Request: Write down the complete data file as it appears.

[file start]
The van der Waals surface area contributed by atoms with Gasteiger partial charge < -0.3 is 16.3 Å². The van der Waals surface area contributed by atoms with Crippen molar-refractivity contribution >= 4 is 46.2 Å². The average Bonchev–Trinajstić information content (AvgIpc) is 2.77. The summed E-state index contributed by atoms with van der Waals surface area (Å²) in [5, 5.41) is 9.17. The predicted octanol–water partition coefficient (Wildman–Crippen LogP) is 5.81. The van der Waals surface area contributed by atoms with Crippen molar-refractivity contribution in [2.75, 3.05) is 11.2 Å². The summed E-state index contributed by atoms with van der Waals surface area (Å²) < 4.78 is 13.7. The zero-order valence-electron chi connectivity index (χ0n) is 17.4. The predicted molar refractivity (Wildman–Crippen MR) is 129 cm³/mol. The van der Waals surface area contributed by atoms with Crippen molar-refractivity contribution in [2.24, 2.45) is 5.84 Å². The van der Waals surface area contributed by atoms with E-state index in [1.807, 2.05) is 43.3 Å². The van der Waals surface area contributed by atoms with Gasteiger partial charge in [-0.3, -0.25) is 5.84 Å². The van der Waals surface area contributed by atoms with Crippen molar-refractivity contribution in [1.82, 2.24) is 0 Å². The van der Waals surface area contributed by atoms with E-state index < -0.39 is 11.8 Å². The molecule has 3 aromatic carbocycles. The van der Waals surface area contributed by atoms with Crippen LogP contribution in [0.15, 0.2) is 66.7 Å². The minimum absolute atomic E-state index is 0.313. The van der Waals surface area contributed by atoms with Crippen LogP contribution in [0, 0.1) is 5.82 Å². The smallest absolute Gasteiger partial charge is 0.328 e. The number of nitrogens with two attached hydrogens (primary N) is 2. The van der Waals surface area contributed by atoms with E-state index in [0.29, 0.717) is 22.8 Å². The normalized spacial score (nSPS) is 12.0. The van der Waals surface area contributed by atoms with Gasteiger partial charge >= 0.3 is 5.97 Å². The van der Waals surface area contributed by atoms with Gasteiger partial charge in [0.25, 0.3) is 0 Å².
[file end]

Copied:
The van der Waals surface area contributed by atoms with Gasteiger partial charge < -0.3 is 16.3 Å². The van der Waals surface area contributed by atoms with Crippen molar-refractivity contribution >= 4 is 46.2 Å². The average Bonchev–Trinajstić information content (AvgIpc) is 2.77. The summed E-state index contributed by atoms with van der Waals surface area (Å²) in [5, 5.41) is 9.17. The predicted octanol–water partition coefficient (Wildman–Crippen LogP) is 5.81. The van der Waals surface area contributed by atoms with Crippen molar-refractivity contribution in [2.75, 3.05) is 11.2 Å². The summed E-state index contributed by atoms with van der Waals surface area (Å²) < 4.78 is 13.7. The zero-order valence-electron chi connectivity index (χ0n) is 17.4. The predicted molar refractivity (Wildman–Crippen MR) is 129 cm³/mol. The van der Waals surface area contributed by atoms with Crippen molar-refractivity contribution in [2.24, 2.45) is 5.84 Å². The van der Waals surface area contributed by atoms with E-state index in [1.807, 2.05) is 43.3 Å². The van der Waals surface area contributed by atoms with Gasteiger partial charge in [-0.3, -0.25) is 5.84 Å². The van der Waals surface area contributed by atoms with Crippen molar-refractivity contribution in [1.82, 2.24) is 0 Å². The van der Waals surface area contributed by atoms with E-state index < -0.39 is 11.8 Å². The molecule has 3 aromatic carbocycles. The van der Waals surface area contributed by atoms with Crippen LogP contribution in [0.15, 0.2) is 66.7 Å². The minimum absolute atomic E-state index is 0.313. The van der Waals surface area contributed by atoms with Crippen LogP contribution in [0, 0.1) is 5.82 Å². The smallest absolute Gasteiger partial charge is 0.328 e. The number of nitrogens with two attached hydrogens (primary N) is 2. The van der Waals surface area contributed by atoms with E-state index in [0.29, 0.717) is 22.8 Å². The normalized spacial score (nSPS) is 12.0. The van der Waals surface area contributed by atoms with Gasteiger partial charge >= 0.3 is 5.97 Å². The van der Waals surface area contributed by atoms with Gasteiger partial charge in [0.25, 0.3) is 0 Å².